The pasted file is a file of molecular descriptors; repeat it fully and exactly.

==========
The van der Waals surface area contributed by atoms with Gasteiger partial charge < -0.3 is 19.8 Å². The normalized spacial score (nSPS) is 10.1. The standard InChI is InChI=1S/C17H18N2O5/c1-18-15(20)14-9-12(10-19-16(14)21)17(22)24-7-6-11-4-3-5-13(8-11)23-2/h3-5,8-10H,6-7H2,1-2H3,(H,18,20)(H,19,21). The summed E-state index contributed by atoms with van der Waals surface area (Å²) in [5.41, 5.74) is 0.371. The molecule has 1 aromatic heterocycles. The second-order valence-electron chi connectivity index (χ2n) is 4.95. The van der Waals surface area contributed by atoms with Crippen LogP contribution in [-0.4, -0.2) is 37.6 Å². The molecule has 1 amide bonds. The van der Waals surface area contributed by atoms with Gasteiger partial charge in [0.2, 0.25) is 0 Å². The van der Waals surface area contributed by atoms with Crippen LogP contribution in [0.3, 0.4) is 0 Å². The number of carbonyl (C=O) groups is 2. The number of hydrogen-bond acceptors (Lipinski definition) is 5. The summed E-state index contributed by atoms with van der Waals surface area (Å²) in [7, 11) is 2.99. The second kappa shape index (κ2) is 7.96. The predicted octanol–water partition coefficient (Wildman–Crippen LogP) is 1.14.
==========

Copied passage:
The van der Waals surface area contributed by atoms with Gasteiger partial charge < -0.3 is 19.8 Å². The normalized spacial score (nSPS) is 10.1. The standard InChI is InChI=1S/C17H18N2O5/c1-18-15(20)14-9-12(10-19-16(14)21)17(22)24-7-6-11-4-3-5-13(8-11)23-2/h3-5,8-10H,6-7H2,1-2H3,(H,18,20)(H,19,21). The summed E-state index contributed by atoms with van der Waals surface area (Å²) in [5.41, 5.74) is 0.371. The molecule has 1 aromatic heterocycles. The second-order valence-electron chi connectivity index (χ2n) is 4.95. The van der Waals surface area contributed by atoms with Crippen LogP contribution in [-0.4, -0.2) is 37.6 Å². The molecule has 1 amide bonds. The van der Waals surface area contributed by atoms with Gasteiger partial charge in [0.2, 0.25) is 0 Å². The van der Waals surface area contributed by atoms with Crippen LogP contribution in [0.3, 0.4) is 0 Å². The number of carbonyl (C=O) groups is 2. The number of hydrogen-bond acceptors (Lipinski definition) is 5. The summed E-state index contributed by atoms with van der Waals surface area (Å²) in [7, 11) is 2.99. The second kappa shape index (κ2) is 7.96. The predicted octanol–water partition coefficient (Wildman–Crippen LogP) is 1.14.